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Mar1-04, 10:50 PM
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Originally posted by LURCH
The project was also supposed to hold significant potential in understanding the effects of ionospheric disturbances on communications. Trouble shooting for the multi-billion-dollar/yr global communications industry sounds like a pretty good motive.
Indeed it does. This makes more sense to me than plasma study and solar/terrestrial interaction per se.
Ivan Seeking
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Mar5-04, 02:12 AM
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Originally posted by dlgoff
Ivan,

What about the rest? It will be reflected. That's how HF radio signals get transmitted around the world.

Regards
The intensity of the HF signal in the ionosphere is less than 3 microwatts per cm2, tens of thousands of times less than the Sun's natural electromagnetic radiation reaching the earth and hundreds of times less than even the normal random variations in intensity of the Sun's natural ultraviolet (UV) energy which creates the ionosphere.
dlgoff
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Mar5-04, 11:00 AM
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Ivan,

Oh, I don't think it would cause any kind of problem. I was just thinking that the signal might be able to be received around the world. Do you know what frequency they are going to use?

Regards
Averagesupernova
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Mar8-04, 08:11 PM
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Reflecting in the ionosphere:

Several misinfos have been stated here. Radio wave are not 'reflected' off of the ionosphere. They are refracted, like light in a lens. Yeah, I know it is a nitpicky, but relevant. A radio wave for example at 1 MHZ may not be refracted at all by the ionosphere. It can be absorbed. Also, the higher the frequency, the more difficult it is to refract the signal back to the earth. It is less bent than a lower frequency. Also, the steeper the angle, (straight up being the steepest) the more difficult it is to refract back to the earth. There are several layers in the ionosphere and they all have their own characteristics on different frequencies. There have been books written on the subject. If you are really curious about it, some books can be obtained from the American Radio Relay League. It is an Amateur Radio organization. You may find more info here: http://www.remote.arrl.org/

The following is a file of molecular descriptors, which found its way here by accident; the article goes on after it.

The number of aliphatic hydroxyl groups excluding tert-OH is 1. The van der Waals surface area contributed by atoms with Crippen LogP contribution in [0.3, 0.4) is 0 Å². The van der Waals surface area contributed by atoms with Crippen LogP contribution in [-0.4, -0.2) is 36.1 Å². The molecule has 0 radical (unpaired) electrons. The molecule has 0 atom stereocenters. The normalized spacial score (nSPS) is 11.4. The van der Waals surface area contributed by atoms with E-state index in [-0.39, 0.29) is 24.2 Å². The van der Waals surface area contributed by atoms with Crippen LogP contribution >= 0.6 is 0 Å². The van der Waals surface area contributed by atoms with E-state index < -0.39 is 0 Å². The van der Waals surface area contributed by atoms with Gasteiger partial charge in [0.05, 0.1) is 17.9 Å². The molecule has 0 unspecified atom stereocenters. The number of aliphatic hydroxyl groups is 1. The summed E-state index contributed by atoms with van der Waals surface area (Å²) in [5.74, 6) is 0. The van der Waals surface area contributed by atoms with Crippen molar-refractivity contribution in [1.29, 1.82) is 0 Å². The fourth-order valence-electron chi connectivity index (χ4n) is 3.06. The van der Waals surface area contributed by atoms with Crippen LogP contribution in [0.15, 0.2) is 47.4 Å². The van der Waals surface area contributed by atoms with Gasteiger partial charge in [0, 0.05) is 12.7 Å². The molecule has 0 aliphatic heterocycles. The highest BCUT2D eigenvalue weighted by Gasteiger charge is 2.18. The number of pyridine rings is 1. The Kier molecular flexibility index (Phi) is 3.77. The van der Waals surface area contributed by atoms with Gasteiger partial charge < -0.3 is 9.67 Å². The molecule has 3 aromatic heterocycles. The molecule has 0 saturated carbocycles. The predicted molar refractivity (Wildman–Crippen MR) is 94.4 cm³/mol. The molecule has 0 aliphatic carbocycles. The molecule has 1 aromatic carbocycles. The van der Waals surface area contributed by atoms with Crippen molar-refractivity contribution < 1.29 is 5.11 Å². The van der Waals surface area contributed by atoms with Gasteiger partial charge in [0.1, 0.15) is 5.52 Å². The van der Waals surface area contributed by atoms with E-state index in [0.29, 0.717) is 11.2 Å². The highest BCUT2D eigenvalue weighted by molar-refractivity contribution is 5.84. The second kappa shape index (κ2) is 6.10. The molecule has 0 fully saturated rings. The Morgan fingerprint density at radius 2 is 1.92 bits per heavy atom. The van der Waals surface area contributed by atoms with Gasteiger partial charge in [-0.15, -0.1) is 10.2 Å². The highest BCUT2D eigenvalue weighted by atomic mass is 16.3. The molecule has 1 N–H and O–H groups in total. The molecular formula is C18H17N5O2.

zoobyshoe
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Mar8-04, 08:23 PM
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Thanks A.S.

I didn't find that nitpicky at all. It seems an important distinction to me.

What constitutes the different layers of the ionosphere? This is something I wasn't aware of, that there were different layers within it.

What are your thoughts about HAARP? Have you been following what info they're gathering with it?

-Zooby
Averagesupernova
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Mar8-04, 08:31 PM
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I haven't followed it very closely for a few years. I have a book on it that I picked up about 5 years ago. I believe it is filled with a huge amount of misinformation and gloom and doom predictions. I am sure that there are military motives behind it, but not everything is the huge conspiracy that people seem to believe.